Many of us were lucky to have ample windows in our schools growing up. Windows allow natural light and make classrooms and common areas feel more open, which has been proven to support learning and boost mental health. In recent years, the trend toward better daylighting has become a must-have in today’s learning environments.
Research shows that besides daylight, clean air, good acoustics, and visual connections to the outdoors positively impact student health, learning, productivity, and sense of belonging.
Building the new North Eugene High School was an opportunity to introduce these benefits to current students. Taking the place of a building more than seven decades old is a two-story, 216,000-square-foot new high school with bright and inviting flexible learning spaces. It opened to students this fall.
Project architects Rowell Brokaw and Opsis Architecture designed the new school with these elements in mind. Another goal was to maintain part of the visual identity of the old building while taking cues from the surrounding neighborhood.
The new high school is built around a central courtyard, imbuing each classroom with daylight and providing a comfortable place for students to gather and enjoy lunch, learning or outdoor activities. The floor-to-ceiling wall of windows faces the fully landscaped and tree-lined courtyard. In addition to providing wayfinding and orienting students to their surroundings, the windows also provide a vital indoor-outdoor connection.
The staggered wood ceiling slats is another thoughtful design feature that adds warmth to the space and dampens noise.
Technically challenging spaces
The new school building involved the construction of acoustically sensitive and technically challenging spaces to build, like the 400-seat auditorium, the music band and choir rooms, equipment-dense science labs, a community health clinic, and a large commercial kitchen. Combining all these unique spaces required nuanced phasing and scheduling approaches.
On the surface, building an auditorium seems simple—hang lights, place seating, and add a stage. But as Lewis superintendent Corey Reith explained, “The auditorium was the last thing we finished and the first thing we started.”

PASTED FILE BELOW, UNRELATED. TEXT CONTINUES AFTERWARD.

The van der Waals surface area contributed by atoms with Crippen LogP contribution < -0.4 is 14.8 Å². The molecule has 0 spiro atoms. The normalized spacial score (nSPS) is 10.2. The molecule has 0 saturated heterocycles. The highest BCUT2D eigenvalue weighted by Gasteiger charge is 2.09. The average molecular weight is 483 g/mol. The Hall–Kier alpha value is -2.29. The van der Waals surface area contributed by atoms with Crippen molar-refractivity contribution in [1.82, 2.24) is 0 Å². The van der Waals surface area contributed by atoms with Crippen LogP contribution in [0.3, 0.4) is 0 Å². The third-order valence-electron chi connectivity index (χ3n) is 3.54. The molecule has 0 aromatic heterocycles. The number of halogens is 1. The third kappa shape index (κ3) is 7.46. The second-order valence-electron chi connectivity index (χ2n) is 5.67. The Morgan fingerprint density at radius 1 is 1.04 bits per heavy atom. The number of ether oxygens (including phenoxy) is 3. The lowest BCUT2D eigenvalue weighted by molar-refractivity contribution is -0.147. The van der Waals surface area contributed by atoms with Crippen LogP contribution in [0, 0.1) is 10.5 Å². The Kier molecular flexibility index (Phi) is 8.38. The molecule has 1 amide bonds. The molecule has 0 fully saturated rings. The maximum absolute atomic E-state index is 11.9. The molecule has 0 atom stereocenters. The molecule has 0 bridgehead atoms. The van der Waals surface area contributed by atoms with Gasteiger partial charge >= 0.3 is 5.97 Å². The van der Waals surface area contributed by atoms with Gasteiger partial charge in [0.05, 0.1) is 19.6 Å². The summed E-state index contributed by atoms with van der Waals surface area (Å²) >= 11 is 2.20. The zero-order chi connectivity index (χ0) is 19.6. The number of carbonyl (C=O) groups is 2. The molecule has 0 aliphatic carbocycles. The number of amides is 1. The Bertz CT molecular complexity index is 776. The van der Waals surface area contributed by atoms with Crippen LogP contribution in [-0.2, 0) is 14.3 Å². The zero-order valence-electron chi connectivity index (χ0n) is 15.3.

Theater seating, for instance, is particularly complex because seats are placed in a radius to provide visibility for each audience member. A variety of seat sizes are necessary to ensure aisle alignment. Field measurements are required to finalize seat sizes, and measurements cannot accurately be recorded until the concrete slab of the raised flooring is complete.
Once ordered, theater seats have a procurement timeline of up to four months to arrive on-site.
Reith and the wider Lewis team came equipped to manage these hurdles through experience building other K-12 schools, like Adrienne Nelson High School in Happy Valley, Oregon.
Different avenues of learning
As experienced builders of K-12 educational facilities, we strongly believe that Career Technical Education (CTE) programs are also an important part of the modern learning environment. CTE programs allow students to learn about and try different career avenues. The new building also brings flexible spaces that support CTE programs, encourage cross-disciplinary discovery, and allow students to do hands-on learning, unlocking their full potential.
The CTE spaces were designed to host classes like wood and metal shops, plus unique courses in culinary arts, child development and education, health sciences, 3D and 2D art, digital media, theater, and more.
“What’s nice about CTE programs is that they’re teaching kids at a young age that trade school is an excellent option after graduating high school,” says Lewis project manager Ashlee Blessing. “Especially for those students that want a different avenue than college or joining the military.”
For Lewis’ director of operations Nate Buddress, who leads the firm’s education market sector in Oregon, the success of any learning environment hinges on how it accommodates change, both in how teachers present information and in the evolving needs of students.
“When we look at the job market, there’s so much diversity in the careers you can take compared to even 10 years ago. It’s no longer the simple math, science, and English courses,” he said. “Twenty-first-century learning is about preparing students for the next phase in their lives. There’s more focus on career opportunities like trades or alternative, newer career paths.”
Buddress reflects on his daughter’s recent classes, which have involved health-professional-related topics like mindful meditation and nutrition—a new kind of focused learning that didn’t exist a few years ago.
“Students should feel empowered to understand their options, the benefits and the training involved in the many paths they can explore to make a living wage and career,” he says.
Like ‘something out of a movie’
After 50 years, this is the first new high school for Eugene School District 4J, and the feedback from the students has been inspiring. “This [new school] just makes us feel like we are worth something,” sophomore Riley Whitwood told the Eugene Register-Guard. Junior Braysun Puha described walking through the sliding doors and seeing elements like the staircase and cafeteria “as something out of a movie, like ‘High School Musical.’”
When interviewed by KEZI9 News, North Eugene High School principal Naín Muñoz noted that the attendance rate through the first five weeks of the school year is at 90 percent, as compared to the more typical rate of 65 percent to start the year. He attributes the improvement to the district’s investment.
“It … makes the north region and North Eugene students [feel] that they matter,” Muñoz said, “And that we care, and you can see when they show up every day, they light up.”